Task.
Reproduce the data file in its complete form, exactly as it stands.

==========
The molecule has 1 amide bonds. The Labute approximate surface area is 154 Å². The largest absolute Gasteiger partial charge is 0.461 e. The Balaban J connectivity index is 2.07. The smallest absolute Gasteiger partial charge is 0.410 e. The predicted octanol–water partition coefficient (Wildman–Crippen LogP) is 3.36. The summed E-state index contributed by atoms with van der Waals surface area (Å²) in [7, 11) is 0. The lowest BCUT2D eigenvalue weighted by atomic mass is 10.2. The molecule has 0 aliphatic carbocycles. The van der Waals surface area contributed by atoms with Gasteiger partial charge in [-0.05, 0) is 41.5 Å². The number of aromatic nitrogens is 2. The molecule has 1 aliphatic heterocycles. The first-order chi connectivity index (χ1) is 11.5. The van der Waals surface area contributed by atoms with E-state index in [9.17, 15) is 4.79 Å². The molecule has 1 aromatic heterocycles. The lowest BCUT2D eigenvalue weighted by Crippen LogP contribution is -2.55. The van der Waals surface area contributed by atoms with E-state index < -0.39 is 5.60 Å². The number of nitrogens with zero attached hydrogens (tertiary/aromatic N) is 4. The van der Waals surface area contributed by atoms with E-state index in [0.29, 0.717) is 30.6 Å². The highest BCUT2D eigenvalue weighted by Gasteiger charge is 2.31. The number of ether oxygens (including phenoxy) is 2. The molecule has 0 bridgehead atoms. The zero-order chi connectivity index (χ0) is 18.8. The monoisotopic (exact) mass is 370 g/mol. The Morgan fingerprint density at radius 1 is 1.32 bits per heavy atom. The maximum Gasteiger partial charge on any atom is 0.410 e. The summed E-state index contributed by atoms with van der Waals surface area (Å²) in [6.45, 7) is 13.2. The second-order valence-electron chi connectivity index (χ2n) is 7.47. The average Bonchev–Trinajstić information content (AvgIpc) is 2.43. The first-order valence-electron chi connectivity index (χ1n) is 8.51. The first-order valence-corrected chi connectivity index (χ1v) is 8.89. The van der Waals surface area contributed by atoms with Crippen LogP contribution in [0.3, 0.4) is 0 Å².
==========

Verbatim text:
The molecule has 1 amide bonds. The Labute approximate surface area is 154 Å². The largest absolute Gasteiger partial charge is 0.461 e. The Balaban J connectivity index is 2.07. The smallest absolute Gasteiger partial charge is 0.410 e. The predicted octanol–water partition coefficient (Wildman–Crippen LogP) is 3.36. The summed E-state index contributed by atoms with van der Waals surface area (Å²) in [7, 11) is 0. The lowest BCUT2D eigenvalue weighted by atomic mass is 10.2. The molecule has 0 aliphatic carbocycles. The van der Waals surface area contributed by atoms with Gasteiger partial charge in [-0.05, 0) is 41.5 Å². The number of aromatic nitrogens is 2. The molecule has 1 aliphatic heterocycles. The first-order chi connectivity index (χ1) is 11.5. The van der Waals surface area contributed by atoms with E-state index in [9.17, 15) is 4.79 Å². The molecule has 1 aromatic heterocycles. The lowest BCUT2D eigenvalue weighted by Crippen LogP contribution is -2.55. The van der Waals surface area contributed by atoms with E-state index < -0.39 is 5.60 Å². The number of nitrogens with zero attached hydrogens (tertiary/aromatic N) is 4. The van der Waals surface area contributed by atoms with E-state index in [0.29, 0.717) is 30.6 Å². The highest BCUT2D eigenvalue weighted by Gasteiger charge is 2.31. The number of ether oxygens (including phenoxy) is 2. The molecule has 0 bridgehead atoms. The zero-order chi connectivity index (χ0) is 18.8. The monoisotopic (exact) mass is 370 g/mol. The Morgan fingerprint density at radius 1 is 1.32 bits per heavy atom. The maximum Gasteiger partial charge on any atom is 0.410 e. The summed E-state index contributed by atoms with van der Waals surface area (Å²) in [6.45, 7) is 13.2. The second-order valence-electron chi connectivity index (χ2n) is 7.47. The average Bonchev–Trinajstić information content (AvgIpc) is 2.43. The first-order valence-electron chi connectivity index (χ1n) is 8.51. The first-order valence-corrected chi connectivity index (χ1v) is 8.89. The van der Waals surface area contributed by atoms with Crippen LogP contribution in [0.3, 0.4) is 0 Å².